Although many of our matches said they feel lonely, few of them use Tinder or Bumble to cope with loneliness. Instead, the dating apps are used to combat quite a different feeling.
“I use it out of boredom,” says one match. A second match says the same. So does a third. The answers arriving seem to become a pattern.
“due to boredom if that makes sense”
“it does ease the boredom from being home most of the time”
The endless sequence of messages and the lack of physical meetups can easily lead to boredom. Most respondents did not mention whether they would use the app out of boredom, but when we asked specifically, the reactions revealed that many of them are just “swiping and slightly not giving a f*ck about the conversation,” as Nando, a 22-year-old user mentioned.
By becoming users our experiences also echoed what we discovered about the others. As we found, a dating app feels less personal than if you meet someone outside. Your multitasking skills improve greatly as you navigate through multiple conversations, trying to remember what you said to whom. Whole personalities, their thoughts and ideas are compromised into one light grey text box.
Their voices crushed into written words and spoken out loud by your inner voice; one you’ve heard multiple times. This transformation from in-person to text communication is more than just an inconvenient detail.
Take a funny comment or joke. In real life, a good joke would make us laugh out loud, but when the same joke is delivered through a chat, the best we can do is give it a half smirk. Smiling is linked to a decrease in both your heart rate and blood pressure. It also serves as an antidepressant. As we read text message upon text message, we could not help but wonder whether we missed out on certain health benefits which would have been there if we met our matches in real life.
After a few matches and chats, the novelty wears off. It becomes easier to ignore the flame notification popping up on your cell phone. The conversation starts as abruptly as a flame when you lit a match, but it also burns out quietly just like one.
“An average guy, may get 10-15 likes a month and from those matches maybe 1-3 reply and from those you rarely end up going on a date. Which is totally understandable but it kinda puts down the guys’ self-esteem,” says Angelo, a 29-year-old male. He believes that dating apps like Tinder just worsen the feeling of loneliness, especially among men. This scenario is not unique to the corona pandemic, but in a time when people say they feel lonelier than ever, it can hardly be seen as a solution to the problem.
A psychologist from the Netherlands who prefered to stay anonymous (since her expertise are not directly connected to this area) thinks that dating apps are a possibly good way to combat loneliness, especially in these times when getting to know people is hard and nice conversations in-person are rare. However, she warns the dark side of infinite swiping and putting oneself out there to be judged.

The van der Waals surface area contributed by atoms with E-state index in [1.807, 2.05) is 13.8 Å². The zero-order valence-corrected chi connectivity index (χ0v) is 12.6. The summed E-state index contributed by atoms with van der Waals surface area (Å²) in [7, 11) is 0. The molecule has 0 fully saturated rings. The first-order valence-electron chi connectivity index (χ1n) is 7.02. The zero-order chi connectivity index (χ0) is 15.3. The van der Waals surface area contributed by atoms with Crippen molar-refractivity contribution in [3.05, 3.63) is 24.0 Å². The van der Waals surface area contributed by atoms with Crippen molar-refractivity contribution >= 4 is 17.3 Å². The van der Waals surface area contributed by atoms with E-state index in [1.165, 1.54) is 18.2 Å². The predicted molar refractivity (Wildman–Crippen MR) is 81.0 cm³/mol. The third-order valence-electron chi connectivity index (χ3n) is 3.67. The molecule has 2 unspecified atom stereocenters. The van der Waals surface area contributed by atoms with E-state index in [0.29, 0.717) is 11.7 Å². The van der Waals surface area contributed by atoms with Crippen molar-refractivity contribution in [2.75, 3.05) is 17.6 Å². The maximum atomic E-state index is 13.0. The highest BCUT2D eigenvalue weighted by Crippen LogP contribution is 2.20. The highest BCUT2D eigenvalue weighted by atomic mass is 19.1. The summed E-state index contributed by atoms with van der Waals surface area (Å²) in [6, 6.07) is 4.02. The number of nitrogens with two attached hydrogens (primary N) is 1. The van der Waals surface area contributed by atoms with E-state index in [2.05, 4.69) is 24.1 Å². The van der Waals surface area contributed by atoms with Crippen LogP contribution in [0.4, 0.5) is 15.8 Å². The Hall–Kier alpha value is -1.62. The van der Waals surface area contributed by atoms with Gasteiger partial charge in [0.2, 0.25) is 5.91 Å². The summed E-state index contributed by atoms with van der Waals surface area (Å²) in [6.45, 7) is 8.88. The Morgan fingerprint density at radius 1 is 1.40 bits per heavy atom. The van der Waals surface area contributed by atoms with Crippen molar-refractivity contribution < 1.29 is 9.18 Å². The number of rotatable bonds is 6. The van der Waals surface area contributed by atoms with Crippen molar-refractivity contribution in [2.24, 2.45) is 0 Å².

She says, “I do think that people who are lonely, not feeling well, or dealing with depressive thoughts would not as easy as ‘healthy’ use dating apps for fun. Because it is also a direct way to be confronted with rejection.”
The psychologist also adds that rejections via dating apps “can be a trigger for worser things.”
Loneliness may also lead to severe mental health issues such as depression and anxiety. Even your physical health can be severely damaged, as it is linked to a 50% increased risk of dementia. Your risk of getting a heart disease increases with 25% and for a stroke, the number goes up to 32%. For people like Angelo, who think Tinder increases their feeling of loneliness, the best option might be to delete the app. But could other dating apps be better suited for him?
“I like the many new platforms for online dating,” says the psychologist. She brings up the examples of Bumble and Hinge where, according to her, users are less vulnerable and have more control.
As for Tinder, she refers to it as “old-fashioned” and more of a “meat-market” than a dating app.
A quick Twitter search shows that conversations about Bumble are usually characterized by positivity and self-appreciation. The combination of the words “Bumble” and “lonely” rarely show up on the popular social media platform.
Bumble promises more opportunities than Tinder for finding users looking for meaningful connections during a pandemic. Users may choose between three modes of connection with other users: dating, friendships, and business. When we engaged in conversations, we used the BFF function of the app.
We experienced a perceptibly different atmosphere on Bumble compared to Tinder. Only a fraction of the messages looked like this: “I noticed I check the app daily for new people to load in, which is just sad to be honest, I don’t want to depend on it so much”. The Bumble users we talked with said they did not feel the need to download the app because of loneliness.
Instead, most said they created an account because they recently moved to a new city and want to get to know other people. Many make more and more friendships along the “more the merrier” principle.
“I had a really nice group of friends already so I didn’t feel the need to install it.”
“I’ve made two really amazing friends in the span of a month and we’ve been friends for over a year now.”
“I didn’t feel lonely at all.. that’s because I still can go to work and see my friends.”
“Despite everything I did not feel alone, I was at home with my family and friends.”